I also think that the really odd investigation I was doing of a certain kind of extreme religious belief didn’t feel like it was done; I wanted to explore the notion of schism and the added complications this can cause (as religious history has shown). I also think the kinds of noirs and detective novels I was reading shifted a little bit and I suddenly started to see new possibilities because of writers like James M. Cain, Richard Stark, Fredric Brown, and David Goodis (Dashiell Hammett is at the heart of the first part, particularly The Dain Curse and Red Harvest). Then suddenly I entered a period in my life where everyone seemed like they were named Paul, and during that time I discovered that Paul Wittgenstein had done one-handed piano pieces. From there, everything fell into place.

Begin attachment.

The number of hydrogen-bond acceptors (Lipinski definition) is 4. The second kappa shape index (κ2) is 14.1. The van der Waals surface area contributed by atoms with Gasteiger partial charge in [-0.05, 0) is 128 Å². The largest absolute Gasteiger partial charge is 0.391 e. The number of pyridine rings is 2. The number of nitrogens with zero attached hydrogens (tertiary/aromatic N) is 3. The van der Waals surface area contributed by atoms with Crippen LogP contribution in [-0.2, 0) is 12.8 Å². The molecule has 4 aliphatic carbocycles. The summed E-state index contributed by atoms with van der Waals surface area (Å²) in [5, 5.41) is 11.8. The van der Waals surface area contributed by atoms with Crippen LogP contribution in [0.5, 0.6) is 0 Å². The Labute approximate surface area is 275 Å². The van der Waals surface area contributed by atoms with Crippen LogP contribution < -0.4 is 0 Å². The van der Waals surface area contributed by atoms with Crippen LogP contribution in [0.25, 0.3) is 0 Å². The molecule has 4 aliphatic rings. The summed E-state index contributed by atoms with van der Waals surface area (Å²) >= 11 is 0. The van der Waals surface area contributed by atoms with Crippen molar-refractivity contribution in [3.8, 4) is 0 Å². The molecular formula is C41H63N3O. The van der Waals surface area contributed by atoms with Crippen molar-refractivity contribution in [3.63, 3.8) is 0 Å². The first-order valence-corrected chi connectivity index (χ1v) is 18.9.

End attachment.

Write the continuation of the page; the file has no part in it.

You note that the second part of Last Days explores how one might lose one's humanity. Has that been a thread that has run through much of your fiction, or are there key differences in how Kline's story evolves?